Child marriage inescapably denies girls from their right to education. As many scenarios portrayed that early married children in Ethiopia have not the right to prepare themselves for their future life and adulthood. They are not decision makers in their rights. It is always an imposition from the elderly, her parents, and the society. Some researchers show that the behavior and perception of educating girls seem to have a slight change. But it is still believed that investing on a girl means investment on another person’s property, which at the end belongs to that particular person. Likewise, there are peoples who regret to educate their children because of the perception that she will leave the family in the near future and works for her new family (in-laws and husband) than theirs.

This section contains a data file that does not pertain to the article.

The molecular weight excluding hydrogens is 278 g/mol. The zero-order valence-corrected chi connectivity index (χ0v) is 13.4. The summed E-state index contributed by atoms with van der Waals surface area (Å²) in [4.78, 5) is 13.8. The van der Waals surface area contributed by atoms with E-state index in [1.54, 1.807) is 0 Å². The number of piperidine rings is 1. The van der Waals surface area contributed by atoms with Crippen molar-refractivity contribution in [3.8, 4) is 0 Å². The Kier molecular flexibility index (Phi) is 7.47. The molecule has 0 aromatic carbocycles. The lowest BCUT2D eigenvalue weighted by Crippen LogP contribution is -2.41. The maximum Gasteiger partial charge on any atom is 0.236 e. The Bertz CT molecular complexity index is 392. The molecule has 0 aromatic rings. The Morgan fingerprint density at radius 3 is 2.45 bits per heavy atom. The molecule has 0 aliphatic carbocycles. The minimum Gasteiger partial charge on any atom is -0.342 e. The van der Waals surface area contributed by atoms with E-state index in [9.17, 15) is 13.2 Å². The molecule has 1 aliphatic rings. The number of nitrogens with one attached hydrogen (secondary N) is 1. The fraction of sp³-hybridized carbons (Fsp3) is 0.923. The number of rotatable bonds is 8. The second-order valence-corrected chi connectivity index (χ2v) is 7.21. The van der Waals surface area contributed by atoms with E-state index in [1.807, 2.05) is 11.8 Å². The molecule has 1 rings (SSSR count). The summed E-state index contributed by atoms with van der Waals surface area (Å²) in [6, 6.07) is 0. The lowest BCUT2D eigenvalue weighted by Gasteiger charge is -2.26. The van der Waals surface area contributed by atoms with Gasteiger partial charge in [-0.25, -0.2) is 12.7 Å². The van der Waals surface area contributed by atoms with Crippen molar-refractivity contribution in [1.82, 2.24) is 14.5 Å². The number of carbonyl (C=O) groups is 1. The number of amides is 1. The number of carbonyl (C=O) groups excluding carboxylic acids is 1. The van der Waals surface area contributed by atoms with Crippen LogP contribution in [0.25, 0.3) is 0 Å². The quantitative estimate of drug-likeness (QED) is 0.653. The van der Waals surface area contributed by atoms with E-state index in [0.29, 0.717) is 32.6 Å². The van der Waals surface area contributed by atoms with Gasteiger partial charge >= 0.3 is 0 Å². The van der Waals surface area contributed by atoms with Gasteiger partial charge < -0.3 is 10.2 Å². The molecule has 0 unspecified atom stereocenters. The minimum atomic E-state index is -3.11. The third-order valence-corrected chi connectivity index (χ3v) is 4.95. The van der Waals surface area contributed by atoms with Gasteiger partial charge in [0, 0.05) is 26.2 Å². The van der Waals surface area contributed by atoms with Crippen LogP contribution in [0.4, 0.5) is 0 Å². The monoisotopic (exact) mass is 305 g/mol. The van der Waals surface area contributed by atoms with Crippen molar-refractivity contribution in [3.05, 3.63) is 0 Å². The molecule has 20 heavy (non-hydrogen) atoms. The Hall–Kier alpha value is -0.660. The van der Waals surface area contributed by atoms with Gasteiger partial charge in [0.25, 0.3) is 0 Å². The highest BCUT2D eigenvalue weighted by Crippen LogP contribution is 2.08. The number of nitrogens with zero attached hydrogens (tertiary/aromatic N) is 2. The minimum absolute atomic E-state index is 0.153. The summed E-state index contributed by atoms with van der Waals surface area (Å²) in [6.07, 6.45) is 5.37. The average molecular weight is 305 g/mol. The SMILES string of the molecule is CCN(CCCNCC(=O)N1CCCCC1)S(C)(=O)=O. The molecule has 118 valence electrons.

Reproductive health problems

According to WHO [10], thousands of adolescent girls have died because of early pregnancy and childbirth. This is also confirmed by the UNICEF’s 2013 worldwide report that disclosed that around 70,000 early-married girls aged 15 to 19 die each year due to complications of pregnancy and childbirth. The report additionally exclaimed that early pregnancy and fertility had mostly been followed by negative consequences such as obstetric fistula, excessive hemorrhage, contamination in HIV/AIDS and other sexually transmitted diseases [11].

Since the time of early marriage is the period when the girls are not yet ready to sexual intercourses, pregnancy, and fertility, very often it is concluded by a greater number of maternal mortality and child morbidities. That is why the number of married girls died under the age of 15 was 5 times greater than the number of married girls died under the age of 20s during childbirth [8]. So, in general, it is easy to understand that early marriage most often resulted with high prenatal and postnatal mortality and morbidity.